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Introduction to Psychology Notes Week 7 (3/1 - 3/3)

by: Sadie Threlkel

Introduction to Psychology Notes Week 7 (3/1 - 3/3) PSY 100-006

Marketplace > Colorado State University > Psychlogy > PSY 100-006 > Introduction to Psychology Notes Week 7 3 1 3 3
Sadie Threlkel
GPA 3.36

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About this Document

The last bit of notes before the second exam.
Introductory Psychology
Maeve Bronwyn O'Donnell
Class Notes
PSY100, Psychology
25 ?




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This 5 page Class Notes was uploaded by Sadie Threlkel on Sunday March 6, 2016. The Class Notes belongs to PSY 100-006 at Colorado State University taught by Maeve Bronwyn O'Donnell in Fall 2016. Since its upload, it has received 20 views. For similar materials see Introductory Psychology in Psychlogy at Colorado State University.


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Date Created: 03/06/16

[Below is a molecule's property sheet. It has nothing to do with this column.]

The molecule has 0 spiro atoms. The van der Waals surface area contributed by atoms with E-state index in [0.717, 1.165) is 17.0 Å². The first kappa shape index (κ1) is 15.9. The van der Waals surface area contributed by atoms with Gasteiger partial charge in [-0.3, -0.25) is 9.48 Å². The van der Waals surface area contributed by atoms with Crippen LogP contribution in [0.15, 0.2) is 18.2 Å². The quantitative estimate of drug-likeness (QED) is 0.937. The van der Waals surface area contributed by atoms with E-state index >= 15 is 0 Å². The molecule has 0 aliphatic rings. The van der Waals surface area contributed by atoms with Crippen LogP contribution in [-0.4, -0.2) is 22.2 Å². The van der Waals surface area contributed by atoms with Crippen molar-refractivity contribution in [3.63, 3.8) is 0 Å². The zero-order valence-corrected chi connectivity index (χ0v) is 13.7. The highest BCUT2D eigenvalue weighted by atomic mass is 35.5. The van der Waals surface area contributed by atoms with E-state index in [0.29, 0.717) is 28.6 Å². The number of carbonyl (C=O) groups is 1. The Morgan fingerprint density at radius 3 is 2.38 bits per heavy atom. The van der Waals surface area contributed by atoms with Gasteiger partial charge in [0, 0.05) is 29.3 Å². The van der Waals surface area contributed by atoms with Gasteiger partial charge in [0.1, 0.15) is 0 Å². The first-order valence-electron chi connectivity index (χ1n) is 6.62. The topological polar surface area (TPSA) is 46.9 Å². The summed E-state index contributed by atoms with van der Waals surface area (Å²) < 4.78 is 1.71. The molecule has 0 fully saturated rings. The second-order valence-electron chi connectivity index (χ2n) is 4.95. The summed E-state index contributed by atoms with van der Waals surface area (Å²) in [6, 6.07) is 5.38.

Psychology Notes 3/1 – 3/3 3/1 Sensation and Perception Sensation – stimuli impinging on/reacting with our sensory receptors  Perception – interpreting and organizing our sensory input as something meaningful ­Bottom­up Processing – build from smaller parts to a larger whole (ex. Features of a  letter) ­Top­down Processing – drawing on prior knowledge and expectations (ex. Shapes in  cloud formations) ­Transduction – the process of converting energy from one form to another (stimulus  energy to sensory receptors, to neural impulses to the brain) ­Psychophysics – the study of the relationship between stimuli and the sensations and  perceptions they evoke Signal Detection  ­Can have one of 4 outcomes (ex. hearing a beep) ­Hit – heard beep and beep happened ­False Alarm – no beep, but person ‘heard’ it ­Miss – beep presented and person didn’t hear it ­Correct Rejection – no beep and person didn’t hear anything Sensory Adaption  ­When we are exposed to a repeated stimulus, the nerve cells fire less frequently ­Prevents a sensory overload Vision ­Wavelength – the distance between two peaks determines hue/color (shorter or longer) ­Amplitude – height of wave, determines intensity/brightness (taller or shorter) ­Eye Structures: o Cornea – helps protect eye and begins to bend light o Pupil – light passes through o Iris – colored, expands and contracts, adjusts pupil o Lens – behind pupil, bends light more to focus it on the back of the eye Receptor Cells in the Retina – Rods: detects presence of and absence of light, peripheral vision –  Cones: color vision and seeing clearly/in focus ­A tomato is perceived as red because it reflects red wavelengths of light, color is a  mental construction  Color Vision Theories: ­Young­Helmholtz Theory – trichromatic theory, retina has three types of color receptors, does not account for the color yellow ­Opponent Process Theory – three sets of opponent retinal processes: red­green, yellow­ blue, white­black  ­Color Processing  o Retina’s cones respond in various degrees to color stimuli o Responses are processed by opponent­processing cells  Perceptual Organization – Gestalt psychologists emphasize the idea that we like to group info  into something that makes more sense ­Proximity – we group nearby figures together ­Continuity – we perceive smooth, continuous patterns rather than discontinuous ones ­Closure – we will fill in gaps to create a complex, whole object ­Depth Perception – enables us to estimate an object’s distance from us  ­Binocular Cues – depth cues that utilize both eyes ­Monocular Cues – depth cues that only require one eye  o Relative height – objects higher in our vision appear farther away o Relative Size – smaller objects perceived as farther away o Interposition (overlap) – if one object is partially blocked by another, we perceive  it as closer o Linear perspective – parallel lines appear to meet in the distance  o Lighting and shadow – shading produces a sense of depth, in that we assume light comes from above ­Perceptual Consistency – perceiving objects as unchanged even as illumination and  retinal images change  ­Shape Consistency ­ we perceive familiar objects as having a consistent shape 3/3 The Psychology of Sex  ­Teen pregnancy: environmental factors include minimal communication about birth  control, guilt related to sexual activity, alcohol use and media norms about ‘the heat of  the moment’ unprotected sex Sexual Orientation  ­An enduring sexual attraction toward members of: o one’s own sex/gender (homosexuality) o the other sex/gender (heterosexuality) o or both sexes/genders (bisexuality) Environmental/Social Factors (Nurture) linked to Homosexuality – NONE! Biological Factors (Nature) linked to Homosexuality ­Found in other species ­Gay­straight brain differences ­Prenatal influence ­Genetics  o appears to run in families o identical twins more likely than fraternal twins to share homosexual orientation o altered genes in female fruit flies seem to produce homosexuality  Sensation and Perception Cont. Absolute Threshold – smallest amount of stimulation necessary to just detect a sensation  Difference Threshold – the minimum difference in stimulus strength needed to detect a  difference between two stimuli (the just noticeable difference JND) Hearing  Sound Mechanical Phenomenon  ­Waves of pressure ­High pressure waves (compression)  ­Low pressure waves (rarefaction) Amplitude “Loudness”  ­Distance between normal pressure and maximum height of the peak (sound makes  squiggly lines when charted)  ­Hertz – number of full wave cycles in a wave per second o Low frequency – lower pitch sound o High frequency – higher pitch sound Properties of Sound  ­Some medium required in order for sound to travel (Ex. air on earth) ­Density of medium determines speed (denser = faster) ­Sound waves grow weaker with distance (thunder) The Ear  ­Three main parts o outer ear o middle ear (3 tiny bones) o inner ear (cochlea – where transduction takes place) Touch ­Cutaneous senses – pain, touch, temperatures ­Proprioception – awareness of our limbs in space ­Kinesthesis – awareness of the movement of our limbs in space Skin  ­Composed of three layers – epidermis, dermis, and subcutaneous fat  ­Temperature Perception – registered by thermoreceptors in skin  Smell Odorant – molecule floating in the air, a piece of whatever you’re smelling  ­Detected when a molecule enters a pathway to a receptor site, and binds to a certain  receptor  ­Where transduction happens Pathways  ­Nostrils (orthonasal) ­Retronasal (scent pathways through mouth) Pheromones  ­Chemical signals ­Tiny glands that release molecules that cause a behavior/reaction in another organism  (usually same species)  ­Humans born with a gland to detect pheromones, but disappears shortly after birth